How to find your voice

And there was a new voice which you slowly recognized as your own.” — Mary Oliver

In my workshops for new writers, we often discuss the importance of finding or developing a “voice.” As William Zinsser points out, it’s as simple (or as difficult) as this: Your voice is who you are.

Early on, most of us hear a cacophony of inner critics and advisers inside our heads — former teachers, co-workers, neighbors, spiritual directors, family members, and friends. Which makes it hard to distinguish between what others expect of us and what’s in our own hearts.

Mary Oliver’s “The Journey” gives us clues along the way. It’s one of my favorite tributes to the authentic life — and it brings shivers of recognition each time I read it aloud in class. –CL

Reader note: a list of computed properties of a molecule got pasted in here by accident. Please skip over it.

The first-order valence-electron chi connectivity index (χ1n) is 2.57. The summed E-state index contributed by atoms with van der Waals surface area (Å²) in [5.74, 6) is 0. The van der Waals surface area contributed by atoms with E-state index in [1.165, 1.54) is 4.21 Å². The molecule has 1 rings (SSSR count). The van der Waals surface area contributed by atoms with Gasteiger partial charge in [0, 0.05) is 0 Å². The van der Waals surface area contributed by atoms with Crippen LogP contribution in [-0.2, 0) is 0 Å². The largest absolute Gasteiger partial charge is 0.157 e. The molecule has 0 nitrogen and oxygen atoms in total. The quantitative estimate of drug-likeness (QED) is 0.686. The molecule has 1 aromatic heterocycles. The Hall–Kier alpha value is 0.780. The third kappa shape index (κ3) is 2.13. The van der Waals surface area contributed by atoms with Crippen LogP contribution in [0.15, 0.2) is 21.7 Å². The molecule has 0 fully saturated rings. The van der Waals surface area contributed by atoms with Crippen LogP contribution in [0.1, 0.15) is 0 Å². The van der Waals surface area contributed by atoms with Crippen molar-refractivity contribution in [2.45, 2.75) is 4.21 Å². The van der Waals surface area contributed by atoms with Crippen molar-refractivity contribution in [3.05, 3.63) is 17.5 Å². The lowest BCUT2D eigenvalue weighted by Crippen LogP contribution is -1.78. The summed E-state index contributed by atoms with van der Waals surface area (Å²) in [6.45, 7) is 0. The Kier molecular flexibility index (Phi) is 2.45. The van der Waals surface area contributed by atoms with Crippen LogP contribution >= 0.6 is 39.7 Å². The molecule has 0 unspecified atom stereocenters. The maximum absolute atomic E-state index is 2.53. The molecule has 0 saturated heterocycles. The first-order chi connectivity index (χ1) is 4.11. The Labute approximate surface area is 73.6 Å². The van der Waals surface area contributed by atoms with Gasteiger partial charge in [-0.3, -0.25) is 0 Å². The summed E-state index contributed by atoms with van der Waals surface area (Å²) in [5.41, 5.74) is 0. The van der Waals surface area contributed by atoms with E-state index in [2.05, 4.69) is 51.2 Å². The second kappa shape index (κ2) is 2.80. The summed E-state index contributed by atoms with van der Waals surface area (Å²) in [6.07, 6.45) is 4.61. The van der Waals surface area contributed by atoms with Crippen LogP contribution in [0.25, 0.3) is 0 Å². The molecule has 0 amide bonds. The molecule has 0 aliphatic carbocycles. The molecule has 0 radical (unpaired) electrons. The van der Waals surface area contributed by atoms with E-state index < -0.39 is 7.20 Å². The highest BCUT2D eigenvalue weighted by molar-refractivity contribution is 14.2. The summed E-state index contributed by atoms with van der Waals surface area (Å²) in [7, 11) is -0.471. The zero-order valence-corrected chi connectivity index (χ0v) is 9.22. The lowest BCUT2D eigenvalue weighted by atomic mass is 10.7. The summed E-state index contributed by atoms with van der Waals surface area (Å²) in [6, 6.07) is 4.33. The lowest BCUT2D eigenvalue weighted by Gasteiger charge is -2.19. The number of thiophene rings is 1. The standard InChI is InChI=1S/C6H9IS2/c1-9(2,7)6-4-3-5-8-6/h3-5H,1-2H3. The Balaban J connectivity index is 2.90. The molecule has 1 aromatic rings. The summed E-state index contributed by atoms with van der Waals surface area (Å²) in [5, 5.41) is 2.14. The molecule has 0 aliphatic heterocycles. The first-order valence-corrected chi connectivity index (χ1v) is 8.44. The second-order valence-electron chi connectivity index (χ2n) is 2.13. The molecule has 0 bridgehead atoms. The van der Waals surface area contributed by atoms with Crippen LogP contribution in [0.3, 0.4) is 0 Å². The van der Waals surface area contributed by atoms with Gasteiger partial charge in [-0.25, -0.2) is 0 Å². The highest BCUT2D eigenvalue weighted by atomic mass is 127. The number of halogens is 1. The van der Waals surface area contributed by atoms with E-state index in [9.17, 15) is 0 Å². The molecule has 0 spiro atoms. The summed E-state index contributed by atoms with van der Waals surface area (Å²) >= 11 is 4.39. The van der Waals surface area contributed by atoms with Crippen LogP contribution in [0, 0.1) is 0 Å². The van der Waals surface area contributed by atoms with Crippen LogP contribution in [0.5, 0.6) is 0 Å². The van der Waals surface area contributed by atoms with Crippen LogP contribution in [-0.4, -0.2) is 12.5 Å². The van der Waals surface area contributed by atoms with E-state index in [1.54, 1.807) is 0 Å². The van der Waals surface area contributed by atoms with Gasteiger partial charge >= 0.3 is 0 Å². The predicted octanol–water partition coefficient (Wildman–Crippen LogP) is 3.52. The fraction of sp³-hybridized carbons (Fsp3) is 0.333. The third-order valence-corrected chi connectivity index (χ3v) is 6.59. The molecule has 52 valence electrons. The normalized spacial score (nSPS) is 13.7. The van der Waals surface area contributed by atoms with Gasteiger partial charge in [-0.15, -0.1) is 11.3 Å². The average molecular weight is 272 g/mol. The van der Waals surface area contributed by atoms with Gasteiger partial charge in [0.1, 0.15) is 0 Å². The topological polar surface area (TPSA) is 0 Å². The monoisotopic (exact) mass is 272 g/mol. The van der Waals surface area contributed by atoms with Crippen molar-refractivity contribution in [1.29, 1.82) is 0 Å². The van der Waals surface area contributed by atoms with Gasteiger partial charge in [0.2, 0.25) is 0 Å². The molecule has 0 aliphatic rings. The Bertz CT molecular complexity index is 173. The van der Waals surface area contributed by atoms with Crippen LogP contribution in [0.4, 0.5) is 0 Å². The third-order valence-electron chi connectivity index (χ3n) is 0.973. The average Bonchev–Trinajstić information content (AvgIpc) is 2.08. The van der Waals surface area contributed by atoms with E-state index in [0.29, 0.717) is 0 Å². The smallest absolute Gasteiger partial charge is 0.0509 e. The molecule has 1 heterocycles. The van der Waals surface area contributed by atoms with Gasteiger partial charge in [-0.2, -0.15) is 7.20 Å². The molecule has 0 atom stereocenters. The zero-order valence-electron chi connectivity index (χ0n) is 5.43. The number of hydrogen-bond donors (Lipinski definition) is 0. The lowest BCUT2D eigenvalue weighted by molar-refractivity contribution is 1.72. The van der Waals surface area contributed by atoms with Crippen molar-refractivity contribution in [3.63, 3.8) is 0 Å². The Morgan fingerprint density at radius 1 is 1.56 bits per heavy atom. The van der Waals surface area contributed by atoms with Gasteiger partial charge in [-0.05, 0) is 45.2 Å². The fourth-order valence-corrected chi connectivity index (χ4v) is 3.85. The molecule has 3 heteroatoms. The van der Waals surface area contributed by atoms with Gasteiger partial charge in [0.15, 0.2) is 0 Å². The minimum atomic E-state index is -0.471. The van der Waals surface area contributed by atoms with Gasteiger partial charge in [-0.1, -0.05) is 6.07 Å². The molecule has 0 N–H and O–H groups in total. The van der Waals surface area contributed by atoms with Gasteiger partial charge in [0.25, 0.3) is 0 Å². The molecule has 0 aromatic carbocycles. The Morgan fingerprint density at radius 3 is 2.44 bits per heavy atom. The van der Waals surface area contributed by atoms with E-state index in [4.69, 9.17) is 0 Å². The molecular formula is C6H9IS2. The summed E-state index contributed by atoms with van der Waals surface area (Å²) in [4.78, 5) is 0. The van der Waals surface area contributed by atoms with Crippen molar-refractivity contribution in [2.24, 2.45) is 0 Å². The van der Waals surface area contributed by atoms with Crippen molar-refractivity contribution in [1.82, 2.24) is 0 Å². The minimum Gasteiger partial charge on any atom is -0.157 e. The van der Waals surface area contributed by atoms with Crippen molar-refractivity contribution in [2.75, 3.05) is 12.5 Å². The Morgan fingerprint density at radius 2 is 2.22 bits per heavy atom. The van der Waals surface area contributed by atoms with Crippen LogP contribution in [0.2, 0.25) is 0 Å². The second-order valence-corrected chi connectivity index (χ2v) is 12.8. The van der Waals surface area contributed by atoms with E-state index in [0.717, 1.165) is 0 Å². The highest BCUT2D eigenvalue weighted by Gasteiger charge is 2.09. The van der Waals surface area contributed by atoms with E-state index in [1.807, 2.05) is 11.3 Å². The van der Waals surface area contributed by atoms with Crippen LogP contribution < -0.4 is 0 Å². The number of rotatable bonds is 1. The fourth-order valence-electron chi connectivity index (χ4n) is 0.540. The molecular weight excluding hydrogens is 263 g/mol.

THE JOURNEY
By Mary Oliver

One day you finally knew
what you had to do, and began,
though the voices around you
kept shouting
their bad advice —
though the whole house
began to tremble
and you felt the old tug
at your ankles.
“Mend my life!”
each voice cried.
But you didn’t stop.
You knew what you had to do,
though the wind pried
with its stiff fingers
at the very foundations;
though their melancholy
was terrible.
It was already late
enough, and a wild night,
and the road full of fallen
branches and stones.
But little by little,
as you left their voices behind,
the stars began to burn
through the sheets of clouds,
and there was a new voice
which you slowly
recognized as your own,
that kept you company
as you strode deeper and deeper
into the world,
determined to do
the only thing you could do —
determined to save
the only life you could save.

— Reprinted from New and Selected Poems, by Mary Oliver (Beacon Press); 1992

— Top photo by Cindy La Ferle; taken at the Grand Rapids Museum during ArtPrize 2011. —